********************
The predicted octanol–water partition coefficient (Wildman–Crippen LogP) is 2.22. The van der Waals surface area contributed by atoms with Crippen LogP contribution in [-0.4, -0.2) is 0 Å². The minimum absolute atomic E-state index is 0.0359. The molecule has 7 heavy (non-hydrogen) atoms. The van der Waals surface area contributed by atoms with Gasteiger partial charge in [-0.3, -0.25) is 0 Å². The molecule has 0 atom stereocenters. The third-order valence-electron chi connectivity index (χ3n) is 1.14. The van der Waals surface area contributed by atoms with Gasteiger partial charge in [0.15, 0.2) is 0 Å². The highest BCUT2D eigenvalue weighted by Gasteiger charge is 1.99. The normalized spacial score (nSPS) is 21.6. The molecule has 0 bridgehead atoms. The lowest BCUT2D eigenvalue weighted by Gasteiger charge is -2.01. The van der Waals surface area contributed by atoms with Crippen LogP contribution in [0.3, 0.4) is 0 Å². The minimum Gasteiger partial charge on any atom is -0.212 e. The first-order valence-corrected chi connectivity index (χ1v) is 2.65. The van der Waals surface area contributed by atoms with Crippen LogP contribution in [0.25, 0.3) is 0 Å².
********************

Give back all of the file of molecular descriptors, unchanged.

The predicted octanol–water partition coefficient (Wildman–Crippen LogP) is 2.22. The van der Waals surface area contributed by atoms with Crippen LogP contribution in [-0.4, -0.2) is 0 Å². The minimum absolute atomic E-state index is 0.0359. The molecule has 7 heavy (non-hydrogen) atoms. The van der Waals surface area contributed by atoms with Gasteiger partial charge in [-0.3, -0.25) is 0 Å². The molecule has 0 atom stereocenters. The third-order valence-electron chi connectivity index (χ3n) is 1.14. The van der Waals surface area contributed by atoms with Gasteiger partial charge in [0.15, 0.2) is 0 Å². The highest BCUT2D eigenvalue weighted by Gasteiger charge is 1.99. The normalized spacial score (nSPS) is 21.6. The molecule has 0 bridgehead atoms. The lowest BCUT2D eigenvalue weighted by Gasteiger charge is -2.01. The van der Waals surface area contributed by atoms with Crippen LogP contribution in [0.3, 0.4) is 0 Å². The minimum Gasteiger partial charge on any atom is -0.212 e. The first-order valence-corrected chi connectivity index (χ1v) is 2.65. The van der Waals surface area contributed by atoms with Crippen LogP contribution in [0.25, 0.3) is 0 Å².